December 21, 2019

In 2019, women helped redefine everything we know about space

Here’s to the Katherine Johnsons, the Valentina Tereshkovas, the Nancy Romans, the Sally Rides, the Mae Jemisons. NASA astronauts Christine Koch and Jessica Meir stand with you. The Artemis program and ESA’s Mars rover stand with you. This year has been a tribute to and celebration of women and their ever-expanding roles in space exploration. Female scientists and their contributions have long been marginalized. See Hidden Figures, the story of three black women who worked as “human computers” at NASA, for a crash course on how this veiled history is still coming to light. The accomplishments of women in space in 2019 is helping to correct the course of this narrative. Read More…

November 07, 2019

Meet Pae Natwilai, The Under 30 Honoree Changing The Game For Drone Data

While growing up in Thailand, Pae Natwilai’s top priorities in selecting a career were good work-life balance and a decent salary. As was customary in Thai culture, she was encouraged to specialize in one field early on rather than pursuing a multidisciplinary education. Having excelled at science and mathematics as a child, she decided to become an engineer, although she was not yet sure what she wanted to build. Read More…

November 06, 2019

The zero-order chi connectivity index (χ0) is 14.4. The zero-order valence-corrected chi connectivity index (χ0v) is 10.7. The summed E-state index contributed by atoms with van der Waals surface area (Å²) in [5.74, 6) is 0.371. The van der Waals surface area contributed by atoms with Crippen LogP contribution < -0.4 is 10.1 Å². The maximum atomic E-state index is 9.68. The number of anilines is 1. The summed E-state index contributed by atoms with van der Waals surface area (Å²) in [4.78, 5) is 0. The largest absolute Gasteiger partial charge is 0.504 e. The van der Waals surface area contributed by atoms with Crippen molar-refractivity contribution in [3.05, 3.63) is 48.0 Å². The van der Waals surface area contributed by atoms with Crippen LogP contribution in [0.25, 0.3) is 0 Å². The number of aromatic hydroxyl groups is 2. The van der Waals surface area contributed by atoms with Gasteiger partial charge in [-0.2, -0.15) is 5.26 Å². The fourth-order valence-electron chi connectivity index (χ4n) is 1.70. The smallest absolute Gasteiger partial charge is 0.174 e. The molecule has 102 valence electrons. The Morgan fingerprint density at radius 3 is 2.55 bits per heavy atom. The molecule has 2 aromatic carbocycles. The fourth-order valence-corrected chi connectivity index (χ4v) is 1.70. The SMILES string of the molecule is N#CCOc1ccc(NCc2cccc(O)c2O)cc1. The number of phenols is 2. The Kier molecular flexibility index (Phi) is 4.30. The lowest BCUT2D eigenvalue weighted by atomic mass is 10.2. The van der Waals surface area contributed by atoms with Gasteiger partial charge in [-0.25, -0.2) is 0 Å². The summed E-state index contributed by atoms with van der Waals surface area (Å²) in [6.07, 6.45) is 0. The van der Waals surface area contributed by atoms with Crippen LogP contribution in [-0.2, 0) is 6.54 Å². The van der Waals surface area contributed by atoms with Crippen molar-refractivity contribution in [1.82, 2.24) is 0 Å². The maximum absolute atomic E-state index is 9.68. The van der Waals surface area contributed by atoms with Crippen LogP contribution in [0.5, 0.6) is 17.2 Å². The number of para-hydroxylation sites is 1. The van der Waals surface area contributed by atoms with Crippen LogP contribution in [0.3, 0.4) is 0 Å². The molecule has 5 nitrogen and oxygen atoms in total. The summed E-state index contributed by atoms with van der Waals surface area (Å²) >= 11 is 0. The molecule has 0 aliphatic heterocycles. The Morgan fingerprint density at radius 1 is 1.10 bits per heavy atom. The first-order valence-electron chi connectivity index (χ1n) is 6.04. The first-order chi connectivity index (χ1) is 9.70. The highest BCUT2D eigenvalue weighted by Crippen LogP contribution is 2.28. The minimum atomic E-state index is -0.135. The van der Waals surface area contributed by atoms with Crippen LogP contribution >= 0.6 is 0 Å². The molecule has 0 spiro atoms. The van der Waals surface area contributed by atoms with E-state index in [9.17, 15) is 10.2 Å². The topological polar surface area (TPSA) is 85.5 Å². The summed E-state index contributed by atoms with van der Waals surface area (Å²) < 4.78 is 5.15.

The women who cracked science’s glass ceiling

Scientific career opportunities saw a boost during the First World War as a result of the realignment of science to the military. For the first time, scientists worked on problems ranging from aviation and submarine detection to chemical warfare. After the war, this expansion continued, particularly in industry. Biochemist Kathleen Culhane Lathbury was one female scientist who benefited from that. During the 1920s and early 1930s, she worked for British Drug Houses, one of the leading pharmaceutical firms in the United Kingdom, which I focus on here. In her post, Lathbury oversaw insulin manufacturing. Read More…

November 04, 2019

Meet Maria Sibylla Merian, the naturalist who painted insects in living color

Maria Sibylla Merian was a leader in natural science, an ecologist and an entomologist before those terms existed. Merian looked at the world differently from other naturalists. While men such as Carl Linnaeus worked hard to classify and categorize isolated dead specimens of animals and insects, Merian chose to study them as living creatures. As a result, she witnessed behaviors, changes, and interactions that others could never have seen. Read More…

November 01, 2019

A Young Engineer Steps Into the Light

In high school, Janelle Wellons excelled in her classes, especially math, and quickly climbed to the top of her class. By the spring of her senior year, she had an acceptance letter in hand from her dream school, the Massachusetts Institute of Technology. But while that should have been a joyous time, an incident with a high school classmate cast a long shadow. “One of my classmates approached me in front of a group of friends and said, ‘We all know the reason you got accepted into MIT is because you’re black,'” Wellons recalled. “No one standing there said anything, and the fact that no one stood up for me spoke volumes.” Read More…

IF SHE CAN SEE IT, SHE CAN BE IT